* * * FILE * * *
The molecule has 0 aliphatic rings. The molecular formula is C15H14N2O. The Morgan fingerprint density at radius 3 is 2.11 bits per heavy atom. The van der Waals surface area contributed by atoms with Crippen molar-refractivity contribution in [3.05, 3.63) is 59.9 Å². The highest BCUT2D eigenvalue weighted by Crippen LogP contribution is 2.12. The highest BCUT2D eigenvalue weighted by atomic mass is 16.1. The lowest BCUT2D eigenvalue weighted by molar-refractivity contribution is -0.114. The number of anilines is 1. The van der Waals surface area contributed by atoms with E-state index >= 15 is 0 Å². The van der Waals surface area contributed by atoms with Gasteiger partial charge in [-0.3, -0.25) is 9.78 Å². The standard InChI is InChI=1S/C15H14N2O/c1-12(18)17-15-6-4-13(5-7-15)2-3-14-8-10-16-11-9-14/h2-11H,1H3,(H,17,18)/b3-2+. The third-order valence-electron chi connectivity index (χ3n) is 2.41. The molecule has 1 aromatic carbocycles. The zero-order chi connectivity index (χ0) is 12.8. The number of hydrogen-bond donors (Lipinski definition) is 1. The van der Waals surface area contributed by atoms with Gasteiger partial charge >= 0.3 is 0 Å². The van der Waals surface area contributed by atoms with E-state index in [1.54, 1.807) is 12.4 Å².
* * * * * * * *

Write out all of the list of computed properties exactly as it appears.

The molecule has 0 aliphatic rings. The molecular formula is C15H14N2O. The Morgan fingerprint density at radius 3 is 2.11 bits per heavy atom. The van der Waals surface area contributed by atoms with Crippen molar-refractivity contribution in [3.05, 3.63) is 59.9 Å². The highest BCUT2D eigenvalue weighted by Crippen LogP contribution is 2.12. The highest BCUT2D eigenvalue weighted by atomic mass is 16.1. The lowest BCUT2D eigenvalue weighted by molar-refractivity contribution is -0.114. The number of anilines is 1. The van der Waals surface area contributed by atoms with E-state index >= 15 is 0 Å². The van der Waals surface area contributed by atoms with Gasteiger partial charge in [-0.3, -0.25) is 9.78 Å². The standard InChI is InChI=1S/C15H14N2O/c1-12(18)17-15-6-4-13(5-7-15)2-3-14-8-10-16-11-9-14/h2-11H,1H3,(H,17,18)/b3-2+. The third-order valence-electron chi connectivity index (χ3n) is 2.41. The molecule has 1 aromatic carbocycles. The zero-order chi connectivity index (χ0) is 12.8. The number of hydrogen-bond donors (Lipinski definition) is 1. The van der Waals surface area contributed by atoms with Gasteiger partial charge >= 0.3 is 0 Å². The van der Waals surface area contributed by atoms with E-state index in [1.54, 1.807) is 12.4 Å².